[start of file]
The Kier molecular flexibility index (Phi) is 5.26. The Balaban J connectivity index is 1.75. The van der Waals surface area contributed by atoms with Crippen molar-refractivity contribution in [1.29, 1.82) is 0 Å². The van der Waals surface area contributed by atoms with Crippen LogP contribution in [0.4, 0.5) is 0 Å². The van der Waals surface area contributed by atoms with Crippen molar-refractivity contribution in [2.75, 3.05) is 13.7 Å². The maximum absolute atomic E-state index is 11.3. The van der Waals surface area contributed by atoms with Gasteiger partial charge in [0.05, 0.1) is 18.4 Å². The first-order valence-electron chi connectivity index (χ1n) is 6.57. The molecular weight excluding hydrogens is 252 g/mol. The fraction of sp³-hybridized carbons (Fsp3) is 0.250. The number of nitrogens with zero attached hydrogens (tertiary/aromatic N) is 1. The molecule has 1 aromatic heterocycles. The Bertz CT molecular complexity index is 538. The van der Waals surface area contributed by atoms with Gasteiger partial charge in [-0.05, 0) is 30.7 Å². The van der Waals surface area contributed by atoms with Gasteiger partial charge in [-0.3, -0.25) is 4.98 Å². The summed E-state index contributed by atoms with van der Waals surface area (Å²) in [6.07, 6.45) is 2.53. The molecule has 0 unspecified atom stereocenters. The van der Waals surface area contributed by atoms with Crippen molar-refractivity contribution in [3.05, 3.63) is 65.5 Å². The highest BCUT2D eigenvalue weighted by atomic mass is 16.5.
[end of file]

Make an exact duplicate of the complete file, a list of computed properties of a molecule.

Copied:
The Kier molecular flexibility index (Phi) is 5.26. The Balaban J connectivity index is 1.75. The van der Waals surface area contributed by atoms with Crippen molar-refractivity contribution in [1.29, 1.82) is 0 Å². The van der Waals surface area contributed by atoms with Crippen LogP contribution in [0.4, 0.5) is 0 Å². The van der Waals surface area contributed by atoms with Crippen molar-refractivity contribution in [2.75, 3.05) is 13.7 Å². The maximum absolute atomic E-state index is 11.3. The van der Waals surface area contributed by atoms with Gasteiger partial charge in [0.05, 0.1) is 18.4 Å². The first-order valence-electron chi connectivity index (χ1n) is 6.57. The molecular weight excluding hydrogens is 252 g/mol. The fraction of sp³-hybridized carbons (Fsp3) is 0.250. The number of nitrogens with zero attached hydrogens (tertiary/aromatic N) is 1. The molecule has 1 aromatic heterocycles. The Bertz CT molecular complexity index is 538. The van der Waals surface area contributed by atoms with Gasteiger partial charge in [-0.05, 0) is 30.7 Å². The van der Waals surface area contributed by atoms with Gasteiger partial charge in [-0.3, -0.25) is 4.98 Å². The summed E-state index contributed by atoms with van der Waals surface area (Å²) in [6.07, 6.45) is 2.53. The molecule has 0 unspecified atom stereocenters. The van der Waals surface area contributed by atoms with Crippen molar-refractivity contribution in [3.05, 3.63) is 65.5 Å². The highest BCUT2D eigenvalue weighted by atomic mass is 16.5.